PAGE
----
A decent remaster.
Dark Souls Remastered launched just a few days ago, and undoubtedly, millions of people have been glued to their screens playing this modern classic since then. This is one of those occasions where the extent to which a remaster improves upon the original is at best a secondary thought for anyone who plays it- Dark Souls is unequivocally one of the best games to have ever been made, and the very fact that it is now playable on current gen systems is enough to get people excited.
Which is all well and good, but just how good is the remaster, really? Well, that’s a question with many answers. The first and truest answer, of course, is that Dark Souls Remastered is pretty good- when compared to the original game’s release, the remaster is a significant leap forward in several areas, the most significant of these being the frame rate. Dark Souls, when it first launched back in 2011, wasn’t really a technical marvel, per se, but it wasn’t really a bad looking game either. The one aspect of it that did let a lot of people down, however, were its egregious performance issues. The game ran on 30 frames-per-second, but all too often, it would dip to the low-20s, while in some occasions, such as in the Blighttown area, the frame rate would even drop to the single digits. You don’t need us to tell you that that’s horrible.
Dark Souls Remastered fixes those issues emphatically. On the PS4 Pro and the Xbox One X, the game runs on a solid, consistent frame rate of 60 frames-per-second. Notably enough, Blighttown is now buttery smooth, with no performance issues, and the game rarely ever drops its consistency in terms of frame-rate.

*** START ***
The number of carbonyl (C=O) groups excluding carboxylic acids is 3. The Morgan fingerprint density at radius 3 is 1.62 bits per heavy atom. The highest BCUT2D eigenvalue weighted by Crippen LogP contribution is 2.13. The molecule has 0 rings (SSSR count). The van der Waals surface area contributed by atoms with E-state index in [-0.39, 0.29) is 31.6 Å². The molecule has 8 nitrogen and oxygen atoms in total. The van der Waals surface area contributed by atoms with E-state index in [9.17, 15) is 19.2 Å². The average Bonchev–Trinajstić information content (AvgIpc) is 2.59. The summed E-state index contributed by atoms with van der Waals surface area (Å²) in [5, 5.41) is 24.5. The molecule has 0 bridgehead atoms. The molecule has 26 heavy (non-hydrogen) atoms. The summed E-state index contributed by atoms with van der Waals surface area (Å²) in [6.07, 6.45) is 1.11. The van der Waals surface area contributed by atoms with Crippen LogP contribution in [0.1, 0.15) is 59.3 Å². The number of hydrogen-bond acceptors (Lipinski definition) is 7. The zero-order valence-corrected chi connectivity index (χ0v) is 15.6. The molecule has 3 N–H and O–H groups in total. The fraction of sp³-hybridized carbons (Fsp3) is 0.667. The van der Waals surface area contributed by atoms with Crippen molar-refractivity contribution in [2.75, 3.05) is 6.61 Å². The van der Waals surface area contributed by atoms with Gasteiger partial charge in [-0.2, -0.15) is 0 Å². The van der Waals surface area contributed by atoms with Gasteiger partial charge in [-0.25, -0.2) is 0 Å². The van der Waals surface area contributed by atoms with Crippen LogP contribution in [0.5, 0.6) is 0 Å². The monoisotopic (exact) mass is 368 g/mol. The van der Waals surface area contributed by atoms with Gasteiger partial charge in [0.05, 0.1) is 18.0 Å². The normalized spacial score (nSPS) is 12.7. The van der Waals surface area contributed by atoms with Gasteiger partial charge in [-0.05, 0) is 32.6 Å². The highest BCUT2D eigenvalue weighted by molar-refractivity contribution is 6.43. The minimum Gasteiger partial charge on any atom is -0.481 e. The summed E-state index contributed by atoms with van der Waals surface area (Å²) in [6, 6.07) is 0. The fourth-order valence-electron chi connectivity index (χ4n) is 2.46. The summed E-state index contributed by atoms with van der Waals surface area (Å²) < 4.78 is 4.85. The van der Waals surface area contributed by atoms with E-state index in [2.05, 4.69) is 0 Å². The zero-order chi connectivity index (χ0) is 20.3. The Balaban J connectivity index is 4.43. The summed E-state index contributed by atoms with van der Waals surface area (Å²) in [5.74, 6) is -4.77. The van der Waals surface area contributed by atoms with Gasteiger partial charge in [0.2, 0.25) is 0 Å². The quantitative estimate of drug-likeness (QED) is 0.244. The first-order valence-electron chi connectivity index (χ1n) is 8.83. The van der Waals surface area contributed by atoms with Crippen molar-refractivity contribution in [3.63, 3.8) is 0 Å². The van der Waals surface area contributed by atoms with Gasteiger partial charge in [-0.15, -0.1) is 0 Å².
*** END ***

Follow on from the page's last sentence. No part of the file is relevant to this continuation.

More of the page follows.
The resolution has also received a boost, obviously. As opposed to the original game’s 720p, Dark Souls Remastered is rendered at 1080p on the PS4 and Xbox One, while on the PS4 Pro and Xbox One X the game is outputted at 3200 X 1800p. And while at first glance the game may not look all that better from your memory of what Dark Souls looked like back in 2011, comparing the remaster with the original side by side shows just how much of an improvement it really is. Textures are much more detailed and much sharper, character models look so much better and the general ambience is improved with better volumetric effects. Lighting and particle effects are visibly improved, most clearly apparent in things such as the fires and the smoke. All in all, while the original Dark Souls had a bit of a hazy, murky look, the remaster is a lot crisper, sharper, and a lot more detailed.
So yes, as long as the comparison is between the original and the newer version, Dark Souls Remastered is pretty great. It’s when it comes to the PS4 Pro and, to a greater extent, the Xbox One X, that it starts coming across as a bit of a disappointment. Because the game just doesn’t leverage the two systems’ added capabilities as well as it could and should have. No, it’s still not a bad remaster on that count- but it’s serviceable at best, and for a seven year old game, we expected more than just serviceable.
For instance, the fact that Dark Souls Remastered can’t run at a 4K resolution, especially on the Xbox One X, is a bitter disappointment. In fact, the Xbox One X version itself in isolation is a bit of a disappointment as well, because it is, more or less, identical to the PS4 Pro version.
Dark Souls Remastered is very much worth a purchase, if only for the reason that it allows you to play a true classic on modern consoles. As compared to the original, it looks sharper and more detailed, and the improvements are readily apparent, especially when viewing the two side-by-side. However, the PS4 Pro and the Xbox One X versions of the game are a little disappointing in terms of their ambition (the latter especially). That’s not to say they’re bad. They’re serviceable, in that they do what they were supposed to- but that is all they do, no more and no less.